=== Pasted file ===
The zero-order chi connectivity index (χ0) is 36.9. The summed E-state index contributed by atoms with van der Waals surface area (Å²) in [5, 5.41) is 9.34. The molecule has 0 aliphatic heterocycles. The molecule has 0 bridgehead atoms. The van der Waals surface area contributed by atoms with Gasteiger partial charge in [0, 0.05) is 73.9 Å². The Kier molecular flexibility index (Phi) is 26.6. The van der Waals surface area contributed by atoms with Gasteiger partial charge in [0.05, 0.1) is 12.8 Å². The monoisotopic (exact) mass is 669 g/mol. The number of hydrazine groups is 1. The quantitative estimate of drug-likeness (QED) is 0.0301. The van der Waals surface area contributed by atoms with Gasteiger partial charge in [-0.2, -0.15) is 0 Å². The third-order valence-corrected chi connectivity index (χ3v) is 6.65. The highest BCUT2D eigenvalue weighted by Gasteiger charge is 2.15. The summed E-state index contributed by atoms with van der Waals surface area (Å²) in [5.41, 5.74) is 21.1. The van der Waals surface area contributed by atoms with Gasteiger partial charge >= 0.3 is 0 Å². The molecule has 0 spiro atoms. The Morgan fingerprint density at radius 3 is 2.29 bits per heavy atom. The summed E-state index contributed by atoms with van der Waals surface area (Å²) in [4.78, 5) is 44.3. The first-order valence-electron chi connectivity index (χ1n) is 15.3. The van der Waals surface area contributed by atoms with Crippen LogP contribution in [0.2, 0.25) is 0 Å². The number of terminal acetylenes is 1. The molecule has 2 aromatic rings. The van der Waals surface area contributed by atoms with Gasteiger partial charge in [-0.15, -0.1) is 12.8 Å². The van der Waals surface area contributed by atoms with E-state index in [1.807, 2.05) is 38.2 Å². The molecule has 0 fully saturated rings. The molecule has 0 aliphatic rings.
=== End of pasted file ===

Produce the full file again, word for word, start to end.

The zero-order chi connectivity index (χ0) is 36.9. The summed E-state index contributed by atoms with van der Waals surface area (Å²) in [5, 5.41) is 9.34. The molecule has 0 aliphatic heterocycles. The molecule has 0 bridgehead atoms. The van der Waals surface area contributed by atoms with Gasteiger partial charge in [0, 0.05) is 73.9 Å². The Kier molecular flexibility index (Phi) is 26.6. The van der Waals surface area contributed by atoms with Gasteiger partial charge in [0.05, 0.1) is 12.8 Å². The monoisotopic (exact) mass is 669 g/mol. The number of hydrazine groups is 1. The quantitative estimate of drug-likeness (QED) is 0.0301. The van der Waals surface area contributed by atoms with Gasteiger partial charge in [-0.2, -0.15) is 0 Å². The third-order valence-corrected chi connectivity index (χ3v) is 6.65. The highest BCUT2D eigenvalue weighted by Gasteiger charge is 2.15. The summed E-state index contributed by atoms with van der Waals surface area (Å²) in [5.41, 5.74) is 21.1. The van der Waals surface area contributed by atoms with Gasteiger partial charge >= 0.3 is 0 Å². The molecule has 0 spiro atoms. The Morgan fingerprint density at radius 3 is 2.29 bits per heavy atom. The summed E-state index contributed by atoms with van der Waals surface area (Å²) in [4.78, 5) is 44.3. The first-order valence-electron chi connectivity index (χ1n) is 15.3. The van der Waals surface area contributed by atoms with Crippen LogP contribution in [0.2, 0.25) is 0 Å². The number of terminal acetylenes is 1. The molecule has 2 aromatic rings. The van der Waals surface area contributed by atoms with Gasteiger partial charge in [-0.15, -0.1) is 12.8 Å². The van der Waals surface area contributed by atoms with E-state index in [1.807, 2.05) is 38.2 Å². The molecule has 0 fully saturated rings. The molecule has 0 aliphatic rings.